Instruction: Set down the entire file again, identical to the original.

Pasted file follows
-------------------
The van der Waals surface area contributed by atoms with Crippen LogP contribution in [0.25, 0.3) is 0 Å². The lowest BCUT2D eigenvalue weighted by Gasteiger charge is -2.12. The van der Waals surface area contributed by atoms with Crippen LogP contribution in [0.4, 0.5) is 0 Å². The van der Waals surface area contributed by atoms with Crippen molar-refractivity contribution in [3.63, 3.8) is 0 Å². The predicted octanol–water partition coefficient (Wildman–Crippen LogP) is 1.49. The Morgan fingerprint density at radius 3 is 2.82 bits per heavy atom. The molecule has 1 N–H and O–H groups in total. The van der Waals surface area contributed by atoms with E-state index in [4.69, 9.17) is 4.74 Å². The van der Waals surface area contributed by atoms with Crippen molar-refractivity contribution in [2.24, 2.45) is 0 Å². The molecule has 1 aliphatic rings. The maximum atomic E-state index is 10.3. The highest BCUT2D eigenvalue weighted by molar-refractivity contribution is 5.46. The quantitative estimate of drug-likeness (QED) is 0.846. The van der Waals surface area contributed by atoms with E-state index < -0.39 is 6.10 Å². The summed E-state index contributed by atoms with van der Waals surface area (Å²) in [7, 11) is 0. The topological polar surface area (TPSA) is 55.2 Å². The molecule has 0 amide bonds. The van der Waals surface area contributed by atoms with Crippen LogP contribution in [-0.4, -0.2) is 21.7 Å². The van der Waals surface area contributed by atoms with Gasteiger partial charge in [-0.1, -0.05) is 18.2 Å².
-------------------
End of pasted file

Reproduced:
The van der Waals surface area contributed by atoms with Crippen LogP contribution in [0.25, 0.3) is 0 Å². The lowest BCUT2D eigenvalue weighted by Gasteiger charge is -2.12. The van der Waals surface area contributed by atoms with Crippen LogP contribution in [0.4, 0.5) is 0 Å². The van der Waals surface area contributed by atoms with Crippen molar-refractivity contribution in [3.63, 3.8) is 0 Å². The predicted octanol–water partition coefficient (Wildman–Crippen LogP) is 1.49. The Morgan fingerprint density at radius 3 is 2.82 bits per heavy atom. The molecule has 1 N–H and O–H groups in total. The van der Waals surface area contributed by atoms with E-state index in [4.69, 9.17) is 4.74 Å². The van der Waals surface area contributed by atoms with Crippen molar-refractivity contribution in [2.24, 2.45) is 0 Å². The molecule has 1 aliphatic rings. The maximum atomic E-state index is 10.3. The highest BCUT2D eigenvalue weighted by molar-refractivity contribution is 5.46. The quantitative estimate of drug-likeness (QED) is 0.846. The van der Waals surface area contributed by atoms with E-state index < -0.39 is 6.10 Å². The summed E-state index contributed by atoms with van der Waals surface area (Å²) in [7, 11) is 0. The topological polar surface area (TPSA) is 55.2 Å². The molecule has 0 amide bonds. The van der Waals surface area contributed by atoms with Crippen LogP contribution in [-0.4, -0.2) is 21.7 Å². The van der Waals surface area contributed by atoms with Gasteiger partial charge in [-0.1, -0.05) is 18.2 Å².